Democrats are hoping GOP Sen. Marco Rubio can help win over the seven Republicans needed to beat back a second filibuster of the nomination of Mari Carmen Aponte to be ambassador to El Salvador.
“Rubio’s opposition was never based on her personally,” the spokesman said.
After reaching the agreement with the White House, Rubio wrote to the State Department on Dec. 17, notifying it that he “is no longer opposed to Ms. Aponte’s nomination to be U.S. Ambassador to El Salvador.”
Democrats cast the move as an effort to limit political damage in Florida. Puerto Ricans are a key voting constituency in Florida, and Aponte is of Puerto Rican decent.
A spokesman for Rubio at the time disputed that characterization and said his support simply stemmed from an agreement struck with the White House on the Nicaragua election.
Agreement in hand, Rubio urged Reid to bring up the Aponte nomination again in late December because he said he had secured the seven votes needed to overcome the filibuster.
“The only reason Aponte is coming home is because Sen. Reid refused to schedule a vote after Sen. Rubio had succeeded in changing administration policy and succeeded in securing the necessary Republican votes,” the spokesman said at the time.
Senate Democrats contend Rubio is seeking a do-over vote after feeling the heat from his constituents. They also questioned the seven votes that Rubio said he had wrangled.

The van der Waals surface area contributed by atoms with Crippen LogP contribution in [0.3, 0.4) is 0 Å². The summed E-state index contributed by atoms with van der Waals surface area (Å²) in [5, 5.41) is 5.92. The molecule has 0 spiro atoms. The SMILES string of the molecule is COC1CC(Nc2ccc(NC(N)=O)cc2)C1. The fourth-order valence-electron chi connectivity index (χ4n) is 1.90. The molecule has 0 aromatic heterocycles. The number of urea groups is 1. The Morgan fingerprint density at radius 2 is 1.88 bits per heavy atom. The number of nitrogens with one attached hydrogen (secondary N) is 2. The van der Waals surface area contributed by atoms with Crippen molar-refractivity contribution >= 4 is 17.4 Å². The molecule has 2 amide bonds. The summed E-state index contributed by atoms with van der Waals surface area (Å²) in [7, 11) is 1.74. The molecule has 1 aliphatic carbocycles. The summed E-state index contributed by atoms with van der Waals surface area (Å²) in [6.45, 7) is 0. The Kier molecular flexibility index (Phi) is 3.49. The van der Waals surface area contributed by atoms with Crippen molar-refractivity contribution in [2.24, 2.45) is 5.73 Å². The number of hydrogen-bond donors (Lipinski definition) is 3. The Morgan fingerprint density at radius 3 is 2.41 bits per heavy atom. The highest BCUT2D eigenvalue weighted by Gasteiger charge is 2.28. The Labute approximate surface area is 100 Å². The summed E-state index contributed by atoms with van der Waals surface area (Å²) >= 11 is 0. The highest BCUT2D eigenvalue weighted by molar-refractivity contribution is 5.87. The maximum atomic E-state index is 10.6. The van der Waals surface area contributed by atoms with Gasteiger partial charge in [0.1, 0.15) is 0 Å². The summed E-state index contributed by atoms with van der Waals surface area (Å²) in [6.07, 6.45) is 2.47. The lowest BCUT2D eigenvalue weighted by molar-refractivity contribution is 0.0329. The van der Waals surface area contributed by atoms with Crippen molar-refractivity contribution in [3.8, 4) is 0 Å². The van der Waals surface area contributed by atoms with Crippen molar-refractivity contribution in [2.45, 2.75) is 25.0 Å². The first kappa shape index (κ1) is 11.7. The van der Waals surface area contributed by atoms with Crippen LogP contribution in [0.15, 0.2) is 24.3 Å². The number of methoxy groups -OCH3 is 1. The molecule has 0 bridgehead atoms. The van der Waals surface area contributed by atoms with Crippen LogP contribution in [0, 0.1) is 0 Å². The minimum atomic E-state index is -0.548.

The main opposition to Aponte came from Sen. Jim DeMint, a conservative who has embraced the tea party. The South Carolina Republican endorsed Rubio early on over the GOP establishment candidate, then-Gov. Charlie Crist. The endorsement helped Rubio win — something that some analysts have speculated played into Rubio’s decision to oppose Aponte.
DeMint opposed Aponte, who was the United States’ Salvadoran ambassador after receiving a recess appointment last year, which expired at the end of December, because of an op-ed she wrote in El Diario de Hoy that he believed to be pro-gay rights and anti-family.
DeMint noted that the Aponte article riled conservatives in El Salvador, who formed a coalition urging the Senate to reject her nomination.
Democrats would also need to get Sen. Ben Nelson (D-Neb.), who voted with Republicans against the nomination, to switch his vote this time around.
Vice President Joe Biden waits to conduct a mock swearing-in ceremony with Sen. Brian Schatz, D-Hawaii, in the Capitol's Old Senate Chamber, December 2, 2014. Schatz was sworn in to serve the remainder of his term since he was appointed to the seat after Sen. Daniel Inouye, D-Hawaii, passed away.